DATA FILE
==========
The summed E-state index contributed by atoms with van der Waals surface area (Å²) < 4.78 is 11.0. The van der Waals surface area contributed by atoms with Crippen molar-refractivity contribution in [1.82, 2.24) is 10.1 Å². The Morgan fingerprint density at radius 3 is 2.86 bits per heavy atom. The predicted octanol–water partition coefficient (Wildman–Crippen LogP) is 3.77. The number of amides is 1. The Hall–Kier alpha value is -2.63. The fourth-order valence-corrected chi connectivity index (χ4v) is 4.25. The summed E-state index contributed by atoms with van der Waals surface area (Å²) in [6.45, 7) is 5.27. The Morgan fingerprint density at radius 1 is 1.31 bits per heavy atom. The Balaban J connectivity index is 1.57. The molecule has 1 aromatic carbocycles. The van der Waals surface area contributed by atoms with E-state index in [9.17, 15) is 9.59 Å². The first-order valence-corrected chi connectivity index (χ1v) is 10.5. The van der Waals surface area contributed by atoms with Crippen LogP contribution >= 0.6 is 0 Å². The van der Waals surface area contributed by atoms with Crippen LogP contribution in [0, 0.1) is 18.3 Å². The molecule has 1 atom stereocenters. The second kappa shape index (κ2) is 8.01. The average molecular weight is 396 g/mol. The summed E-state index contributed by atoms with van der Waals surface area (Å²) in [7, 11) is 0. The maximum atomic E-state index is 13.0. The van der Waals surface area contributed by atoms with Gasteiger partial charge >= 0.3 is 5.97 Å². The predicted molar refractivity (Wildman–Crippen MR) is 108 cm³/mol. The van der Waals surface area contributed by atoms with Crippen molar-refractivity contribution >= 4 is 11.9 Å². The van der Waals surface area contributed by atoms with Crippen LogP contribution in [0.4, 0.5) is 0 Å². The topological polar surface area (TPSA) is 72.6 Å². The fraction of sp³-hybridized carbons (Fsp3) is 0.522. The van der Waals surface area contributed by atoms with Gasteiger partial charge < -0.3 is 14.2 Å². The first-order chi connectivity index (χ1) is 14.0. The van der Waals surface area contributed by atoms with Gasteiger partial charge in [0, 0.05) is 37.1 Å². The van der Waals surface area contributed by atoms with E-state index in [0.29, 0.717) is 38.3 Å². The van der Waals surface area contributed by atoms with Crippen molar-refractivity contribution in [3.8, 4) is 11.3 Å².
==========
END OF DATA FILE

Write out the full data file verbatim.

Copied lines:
The summed E-state index contributed by atoms with van der Waals surface area (Å²) < 4.78 is 11.0. The van der Waals surface area contributed by atoms with Crippen molar-refractivity contribution in [1.82, 2.24) is 10.1 Å². The Morgan fingerprint density at radius 3 is 2.86 bits per heavy atom. The predicted octanol–water partition coefficient (Wildman–Crippen LogP) is 3.77. The number of amides is 1. The Hall–Kier alpha value is -2.63. The fourth-order valence-corrected chi connectivity index (χ4v) is 4.25. The summed E-state index contributed by atoms with van der Waals surface area (Å²) in [6.45, 7) is 5.27. The Morgan fingerprint density at radius 1 is 1.31 bits per heavy atom. The Balaban J connectivity index is 1.57. The molecule has 1 aromatic carbocycles. The van der Waals surface area contributed by atoms with E-state index in [9.17, 15) is 9.59 Å². The first-order valence-corrected chi connectivity index (χ1v) is 10.5. The van der Waals surface area contributed by atoms with Crippen LogP contribution >= 0.6 is 0 Å². The van der Waals surface area contributed by atoms with Crippen LogP contribution in [0, 0.1) is 18.3 Å². The molecule has 1 atom stereocenters. The second kappa shape index (κ2) is 8.01. The average molecular weight is 396 g/mol. The summed E-state index contributed by atoms with van der Waals surface area (Å²) in [7, 11) is 0. The maximum atomic E-state index is 13.0. The van der Waals surface area contributed by atoms with Gasteiger partial charge >= 0.3 is 5.97 Å². The predicted molar refractivity (Wildman–Crippen MR) is 108 cm³/mol. The van der Waals surface area contributed by atoms with Crippen molar-refractivity contribution >= 4 is 11.9 Å². The van der Waals surface area contributed by atoms with Crippen LogP contribution in [0.4, 0.5) is 0 Å². The topological polar surface area (TPSA) is 72.6 Å². The fraction of sp³-hybridized carbons (Fsp3) is 0.522. The van der Waals surface area contributed by atoms with Gasteiger partial charge < -0.3 is 14.2 Å². The first-order chi connectivity index (χ1) is 14.0. The van der Waals surface area contributed by atoms with Gasteiger partial charge in [0, 0.05) is 37.1 Å². The van der Waals surface area contributed by atoms with E-state index in [0.29, 0.717) is 38.3 Å². The van der Waals surface area contributed by atoms with Crippen molar-refractivity contribution in [3.8, 4) is 11.3 Å².